I once had a friend who was like a cousin to me. Of course, since both my parents were only children, I have no idea what it's like to have a cousin. Or an aunt or an uncle. But you know how it is, if you're raised up in some religion other than Christianity in America, and your senses are inundated without any effort on your part by Christmas every year, you wind up having no idea why but you know the words to Silent Night? Well, that's what it's like to not have cousins but be raised somewhere where EVERYbody has at least three extended relatives, if not 25. You just know.
So anyway, this friend of mine who was like a cousin -- Rojean -- was one of the sharpest, funniest people I've ever known. (See why it felt like she coulda been a relative?) She lived in a part of The Republic that is still considered the antithesis of Swamp City. I can't name it, though, because if I do, you'll all go out and find her. And as lovable and funny -- and I mean, funny -- as Rojean was (and probably still is), her life evolved in such a way that, well, let's just say there's no tellin' what end of the politico-religious spectrum she's gonna be wallowing in when you get to her. And I can't save ya from her, I promise. So I'll just spare your life by not revealing where she's at.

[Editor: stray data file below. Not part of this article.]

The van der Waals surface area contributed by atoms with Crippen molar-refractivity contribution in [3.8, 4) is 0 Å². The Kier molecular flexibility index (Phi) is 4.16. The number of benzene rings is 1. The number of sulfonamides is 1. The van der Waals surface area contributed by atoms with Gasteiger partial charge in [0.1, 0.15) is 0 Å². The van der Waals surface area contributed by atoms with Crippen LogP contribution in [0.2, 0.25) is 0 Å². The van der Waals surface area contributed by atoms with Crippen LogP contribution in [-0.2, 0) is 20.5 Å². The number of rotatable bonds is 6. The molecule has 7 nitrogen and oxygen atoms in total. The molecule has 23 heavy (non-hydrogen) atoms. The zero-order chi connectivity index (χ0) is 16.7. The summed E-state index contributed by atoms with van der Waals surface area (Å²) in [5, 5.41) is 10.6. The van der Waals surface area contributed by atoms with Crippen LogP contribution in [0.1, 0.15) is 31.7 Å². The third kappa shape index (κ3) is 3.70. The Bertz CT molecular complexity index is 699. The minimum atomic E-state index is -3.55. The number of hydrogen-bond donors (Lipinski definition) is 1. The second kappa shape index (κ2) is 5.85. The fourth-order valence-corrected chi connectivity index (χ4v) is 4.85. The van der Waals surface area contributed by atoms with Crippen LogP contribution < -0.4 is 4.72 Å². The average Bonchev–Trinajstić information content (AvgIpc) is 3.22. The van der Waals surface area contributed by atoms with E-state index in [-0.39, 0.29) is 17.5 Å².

But I'll tell ya where she hails from: Maryland.
Did you know that even bein’ over there on the Atlantic and up where it snows regularly (I think), Maryland was considered part of Dixie?? I found that fascinating and unbelievable. So Rojean being from there, and me being from here, we used to argue when we were younger about this mis-located Confederate state. Rojean insisted that she was NOT a Yankee, and so therefore, knew her way around oyster stew.
Of course, to me, oysters hailed from the Gulf, not the ocean. (That was another thing we argued about -- Rojean insisted on her annual summer trek to mecca that the Gulf of Mexico can correctly be referred to as "the ocean".) And before any of you expat Yanks start jabbin' me about how Maryland's famous for its seafood, just remember that I wasn't exactly well-traveled or otherwise geographically intelligent in my early 20s. I know better now. But I honestly still have a hard time wrapping my head around the idea that a place up that far north could be identified with oysters, the loves of my life. And as far as I know, I never ate any dish that connected the word "stew" with any seafood until I was mixin' with the enemy. You can't fry stew.
So this recipe comes from those days and nights long ago with Rojean, the woman who would be damned if she'd be called a Yankee. I have altered it a bit, but the basic idea was her way of cooking fancy once in awhile. (Rojean wasn't big on cooking. Now, drinking? That's another matter.) She even went so far as to serve it with saltines and hunks o' cheddar. Cheese was Rojean's vegetable side. When I made it tonight, we were out of crackers, so I hard-toasted some sandwich bread after cutting it into dip-able squares. (WWME? Salad instead of cheese.) Tonight, I had a baked sweet potato with nutmeg sprinkles to balance things out.